June 27, 2008
Extradition Order for the Surgeon Dubbed ‘Dr Death’
By Kathy Marks
An American surgeon known as "Doctor Death" to medical staff at the Queensland hospital where he worked for two years is to be extradited on charges relating to the deaths of 17 patients.While at the Bundaberg Base Hospital, Jayant Patel is alleged to have punctured vital organs during surgery, failed to detect obvious breast cancers and hernias, and tampered with patient notes to conceal his incompetence. Nurses were so alarmed by his surgical blunders that they hid patients from him as he roamed the wards in search of people to operate on.
More than 20 formal complaints were made, but they went unheeded, and Queensland health authorities helped Dr Patel to flee the country, buying him a one-way business-class ticket to the US. But he was arrested in his home of Oregon in March this year and put in a high-security prison in Portland, charged with 16 offences including three counts of manslaughter.
The 58-year-old had been expected to fight extradition but his lawyer told an American court yesterday that he had agreed to return to Australia to contest the allegations.
The Queensland hospital recruited Dr Patel in 2003 and promoted him to director of surgery, despite a history of disciplinary action against him in the US. In New York state, his licence was revoked in 2001 because of gross negligence, and in Oregon restrictions were placed on his licence to practice.
His Australian employers never checked his qualifications or references, hiring him solely on the basis of his curriculum vitae. At Bundaberg, he boasted to colleagues that he could perform any type of surgery.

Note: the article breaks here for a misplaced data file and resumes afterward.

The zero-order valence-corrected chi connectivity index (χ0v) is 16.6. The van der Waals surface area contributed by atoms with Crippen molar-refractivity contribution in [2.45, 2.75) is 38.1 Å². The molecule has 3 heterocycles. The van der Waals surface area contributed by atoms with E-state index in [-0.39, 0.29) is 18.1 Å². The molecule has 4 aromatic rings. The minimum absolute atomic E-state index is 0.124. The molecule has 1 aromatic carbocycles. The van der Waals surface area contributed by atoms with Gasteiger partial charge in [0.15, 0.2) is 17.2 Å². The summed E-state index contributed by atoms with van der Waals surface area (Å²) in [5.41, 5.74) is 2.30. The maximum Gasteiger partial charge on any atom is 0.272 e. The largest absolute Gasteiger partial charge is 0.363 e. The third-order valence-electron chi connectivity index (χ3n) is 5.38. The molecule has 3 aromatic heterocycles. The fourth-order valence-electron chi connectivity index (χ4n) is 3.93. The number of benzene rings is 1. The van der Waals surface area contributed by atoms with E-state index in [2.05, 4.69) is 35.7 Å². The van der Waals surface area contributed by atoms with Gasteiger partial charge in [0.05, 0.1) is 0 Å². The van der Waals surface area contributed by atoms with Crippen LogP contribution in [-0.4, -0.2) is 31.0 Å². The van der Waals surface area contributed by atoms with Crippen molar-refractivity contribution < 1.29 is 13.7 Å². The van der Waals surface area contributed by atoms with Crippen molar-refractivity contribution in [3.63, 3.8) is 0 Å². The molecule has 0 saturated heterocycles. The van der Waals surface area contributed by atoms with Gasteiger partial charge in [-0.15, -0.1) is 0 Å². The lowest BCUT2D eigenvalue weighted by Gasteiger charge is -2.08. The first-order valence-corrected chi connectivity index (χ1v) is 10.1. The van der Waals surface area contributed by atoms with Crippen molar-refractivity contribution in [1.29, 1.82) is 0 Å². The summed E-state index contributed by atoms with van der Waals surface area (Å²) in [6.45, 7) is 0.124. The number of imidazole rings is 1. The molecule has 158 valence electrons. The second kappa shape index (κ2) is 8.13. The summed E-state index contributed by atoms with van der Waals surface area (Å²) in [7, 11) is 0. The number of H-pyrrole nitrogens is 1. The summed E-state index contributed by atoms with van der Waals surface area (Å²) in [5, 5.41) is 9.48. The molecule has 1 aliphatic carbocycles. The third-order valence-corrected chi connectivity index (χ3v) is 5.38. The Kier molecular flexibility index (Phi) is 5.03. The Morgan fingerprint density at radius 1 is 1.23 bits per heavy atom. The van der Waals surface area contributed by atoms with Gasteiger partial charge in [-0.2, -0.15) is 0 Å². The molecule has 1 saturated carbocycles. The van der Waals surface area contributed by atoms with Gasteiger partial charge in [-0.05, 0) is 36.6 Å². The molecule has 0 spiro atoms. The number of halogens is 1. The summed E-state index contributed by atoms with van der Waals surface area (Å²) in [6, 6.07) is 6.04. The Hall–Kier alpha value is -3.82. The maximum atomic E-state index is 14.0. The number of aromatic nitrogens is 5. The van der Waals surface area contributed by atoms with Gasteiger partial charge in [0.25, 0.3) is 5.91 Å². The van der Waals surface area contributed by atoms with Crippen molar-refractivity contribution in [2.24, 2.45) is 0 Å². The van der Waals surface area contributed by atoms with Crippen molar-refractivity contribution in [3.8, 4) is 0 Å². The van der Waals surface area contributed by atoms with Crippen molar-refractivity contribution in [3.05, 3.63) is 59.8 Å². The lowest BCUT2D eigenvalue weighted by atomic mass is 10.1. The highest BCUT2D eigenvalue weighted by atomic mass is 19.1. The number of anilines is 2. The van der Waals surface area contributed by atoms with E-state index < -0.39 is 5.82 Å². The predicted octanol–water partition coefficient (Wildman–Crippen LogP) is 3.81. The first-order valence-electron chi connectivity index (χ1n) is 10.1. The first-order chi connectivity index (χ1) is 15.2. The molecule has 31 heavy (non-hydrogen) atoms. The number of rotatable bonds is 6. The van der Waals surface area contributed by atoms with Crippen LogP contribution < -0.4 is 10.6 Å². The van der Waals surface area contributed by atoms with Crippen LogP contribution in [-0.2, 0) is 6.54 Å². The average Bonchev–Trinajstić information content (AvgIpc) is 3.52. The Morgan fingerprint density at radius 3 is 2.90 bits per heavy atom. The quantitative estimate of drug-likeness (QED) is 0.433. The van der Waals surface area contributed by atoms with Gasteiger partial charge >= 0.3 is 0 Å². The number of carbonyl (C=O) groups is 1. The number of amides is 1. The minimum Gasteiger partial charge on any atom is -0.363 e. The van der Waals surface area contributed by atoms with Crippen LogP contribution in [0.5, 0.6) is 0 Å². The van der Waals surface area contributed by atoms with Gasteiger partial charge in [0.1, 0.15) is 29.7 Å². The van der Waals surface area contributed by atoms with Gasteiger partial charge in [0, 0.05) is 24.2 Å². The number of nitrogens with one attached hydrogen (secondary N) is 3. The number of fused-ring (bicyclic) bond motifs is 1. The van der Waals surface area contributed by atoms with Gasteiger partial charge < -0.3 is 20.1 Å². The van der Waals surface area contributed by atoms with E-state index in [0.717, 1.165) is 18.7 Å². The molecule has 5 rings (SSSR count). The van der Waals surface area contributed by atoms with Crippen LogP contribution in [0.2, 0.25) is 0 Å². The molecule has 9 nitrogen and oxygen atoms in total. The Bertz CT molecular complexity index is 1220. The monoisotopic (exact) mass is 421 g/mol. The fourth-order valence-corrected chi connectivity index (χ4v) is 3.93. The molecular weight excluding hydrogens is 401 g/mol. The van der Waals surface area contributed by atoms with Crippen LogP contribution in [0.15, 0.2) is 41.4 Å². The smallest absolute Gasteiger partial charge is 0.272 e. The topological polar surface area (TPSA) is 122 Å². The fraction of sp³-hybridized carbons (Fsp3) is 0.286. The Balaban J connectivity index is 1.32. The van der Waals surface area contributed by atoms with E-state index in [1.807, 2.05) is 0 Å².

Dr Patel allegedly amputated the leg of a diabetic Aboriginal woman, then "forgot about her". When discovered six days later, she was semi-comatose, and the stump of her leg was gangrenous.
One man allegedly bled to death after Dr Patel accidentally severed his aorta during surgery, while another died of internal bleeding after Dr Patel stabbed him 50 times with a large needle in an effort to drain fluid from around his heart.
Former patients and their relatives were jubilant to learn he would be returning to Australia to face trial. Beryl Crosby, a spokeswoman for one support group, said: "I was shaking all the way home and I haven't stopped crying. It's such a relief."
An investigation into suspicious deaths at the hospital was launched after a senior nurse, Toni Hoffman, sounded the alarm. She told the public inquiry: "We were seeing these patients dying every day and we couldn't do anything. We just thought, 'What on earth can we do to stop this man?' We'd taken to hiding patients and telling them they should ask to be transferred to Brisbane."
The hospital's director of medicine, Dr Peter Miach, allegedly saw Dr Patel carry out heart surgery on a man who was "moaning and screaming" because he was not anaesthetised. He also alleges that a cancer patient died on the operating table after Dr Patel ignored advice that he was too sick for surgery.
(c) 2008 Independent, The; London (UK). Provided by ProQuest Information and Learning. All rights Reserved.